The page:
Titian’s Diana and Actaeon, which arrived at the National Gallery in September 2009, has belonged to some fascinating collectors. First painted for Philip II of Spain, the painting was owned by a series of European monarchs and noblemen, before coming into the hands of a colourful group of English aristocrats – men who helped to change British tastes in art.
Among the first British owners was the Duke of Bridgewater – a wealthy canal magnate who was considered something of a philistine. Had it not been for his enlightened nephew, Lord Gower, Bridgewater might never have shown any appetite for Old Master paintings (let alone have built a collection of them).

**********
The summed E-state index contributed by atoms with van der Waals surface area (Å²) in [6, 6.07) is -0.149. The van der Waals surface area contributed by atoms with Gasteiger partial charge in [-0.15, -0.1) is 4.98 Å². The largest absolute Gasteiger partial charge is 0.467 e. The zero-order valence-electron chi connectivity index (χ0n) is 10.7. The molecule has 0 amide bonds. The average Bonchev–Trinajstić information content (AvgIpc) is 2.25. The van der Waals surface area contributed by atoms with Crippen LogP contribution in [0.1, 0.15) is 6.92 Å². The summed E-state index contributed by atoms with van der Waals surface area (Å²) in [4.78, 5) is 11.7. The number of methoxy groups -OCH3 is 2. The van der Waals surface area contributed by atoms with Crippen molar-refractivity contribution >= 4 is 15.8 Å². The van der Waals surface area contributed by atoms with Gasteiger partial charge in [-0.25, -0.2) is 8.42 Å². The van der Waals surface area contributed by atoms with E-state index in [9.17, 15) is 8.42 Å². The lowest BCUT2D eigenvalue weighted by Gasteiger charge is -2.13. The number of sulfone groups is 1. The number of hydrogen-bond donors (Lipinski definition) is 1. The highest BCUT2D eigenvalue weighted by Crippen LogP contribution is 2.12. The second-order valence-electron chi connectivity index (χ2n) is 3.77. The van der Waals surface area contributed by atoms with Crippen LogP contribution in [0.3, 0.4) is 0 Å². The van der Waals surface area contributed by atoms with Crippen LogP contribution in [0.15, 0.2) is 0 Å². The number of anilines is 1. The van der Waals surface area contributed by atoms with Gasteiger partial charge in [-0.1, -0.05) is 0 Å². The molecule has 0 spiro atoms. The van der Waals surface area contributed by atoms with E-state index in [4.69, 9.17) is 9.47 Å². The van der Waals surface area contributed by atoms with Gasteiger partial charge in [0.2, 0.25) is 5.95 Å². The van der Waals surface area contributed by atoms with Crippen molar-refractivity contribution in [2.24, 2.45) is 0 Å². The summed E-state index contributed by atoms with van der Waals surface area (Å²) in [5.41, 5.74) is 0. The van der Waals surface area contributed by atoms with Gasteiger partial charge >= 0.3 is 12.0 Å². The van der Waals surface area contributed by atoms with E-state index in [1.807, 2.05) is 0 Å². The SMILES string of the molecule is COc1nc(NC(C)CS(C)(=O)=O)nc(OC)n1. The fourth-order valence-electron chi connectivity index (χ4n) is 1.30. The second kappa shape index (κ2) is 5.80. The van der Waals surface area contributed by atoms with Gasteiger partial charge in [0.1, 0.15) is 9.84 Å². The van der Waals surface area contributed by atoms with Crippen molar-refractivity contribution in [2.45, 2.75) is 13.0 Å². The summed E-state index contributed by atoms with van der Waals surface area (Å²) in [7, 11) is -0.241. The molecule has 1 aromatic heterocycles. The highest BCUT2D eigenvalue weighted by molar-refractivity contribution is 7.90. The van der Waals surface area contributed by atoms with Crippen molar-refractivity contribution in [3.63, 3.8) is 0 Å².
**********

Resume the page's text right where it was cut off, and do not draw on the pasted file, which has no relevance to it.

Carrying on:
Once Gower had explained that the Old Masters could turn a healthy profit, the duke developed a rather sudden enthusiasm for art. Bridgewater and Gower joined up with the Earl of Carlisle to buy all the French and Italian pictures from the Orléans Collection – one of the finest collections ever assembled.
They retained many of the best works for themselves, selling off the others by means of a pioneering public exhibition-cum-sale. Their purchases were to influence UK art collections for generations to come.
Bridgewater and public displays
Tastes were not the only thing that Bridgewater and his descendants radically changed. They laid on a series of displays which created a new public fervour for art.
The popularity of the Old Masters – along with a new found patriotic desire to keep paintings in the UK – would eventually lead to the foundation of the National Gallery.